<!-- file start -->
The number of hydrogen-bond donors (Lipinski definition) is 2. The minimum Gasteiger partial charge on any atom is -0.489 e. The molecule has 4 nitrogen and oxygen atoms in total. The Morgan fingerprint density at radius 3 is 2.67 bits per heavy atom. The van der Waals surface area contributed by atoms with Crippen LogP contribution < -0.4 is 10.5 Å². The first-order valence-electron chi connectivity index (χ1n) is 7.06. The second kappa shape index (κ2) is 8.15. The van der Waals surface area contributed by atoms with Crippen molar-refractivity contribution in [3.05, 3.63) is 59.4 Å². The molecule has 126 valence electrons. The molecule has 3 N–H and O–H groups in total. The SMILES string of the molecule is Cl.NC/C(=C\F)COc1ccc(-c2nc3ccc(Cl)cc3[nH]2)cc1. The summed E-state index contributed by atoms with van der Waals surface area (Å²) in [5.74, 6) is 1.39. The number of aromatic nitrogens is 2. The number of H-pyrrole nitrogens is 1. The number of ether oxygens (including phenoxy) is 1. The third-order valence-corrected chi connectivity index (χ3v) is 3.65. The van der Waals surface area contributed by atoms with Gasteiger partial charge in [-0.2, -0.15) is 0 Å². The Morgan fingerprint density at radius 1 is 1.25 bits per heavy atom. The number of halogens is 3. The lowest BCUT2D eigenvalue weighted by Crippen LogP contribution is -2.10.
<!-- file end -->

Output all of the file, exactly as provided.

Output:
The number of hydrogen-bond donors (Lipinski definition) is 2. The minimum Gasteiger partial charge on any atom is -0.489 e. The molecule has 4 nitrogen and oxygen atoms in total. The Morgan fingerprint density at radius 3 is 2.67 bits per heavy atom. The van der Waals surface area contributed by atoms with Crippen LogP contribution < -0.4 is 10.5 Å². The first-order valence-electron chi connectivity index (χ1n) is 7.06. The second kappa shape index (κ2) is 8.15. The van der Waals surface area contributed by atoms with Crippen molar-refractivity contribution in [3.05, 3.63) is 59.4 Å². The molecule has 126 valence electrons. The molecule has 3 N–H and O–H groups in total. The SMILES string of the molecule is Cl.NC/C(=C\F)COc1ccc(-c2nc3ccc(Cl)cc3[nH]2)cc1. The summed E-state index contributed by atoms with van der Waals surface area (Å²) in [5.74, 6) is 1.39. The number of aromatic nitrogens is 2. The number of H-pyrrole nitrogens is 1. The number of ether oxygens (including phenoxy) is 1. The third-order valence-corrected chi connectivity index (χ3v) is 3.65. The van der Waals surface area contributed by atoms with Gasteiger partial charge in [-0.2, -0.15) is 0 Å². The Morgan fingerprint density at radius 1 is 1.25 bits per heavy atom. The number of halogens is 3. The lowest BCUT2D eigenvalue weighted by Crippen LogP contribution is -2.10.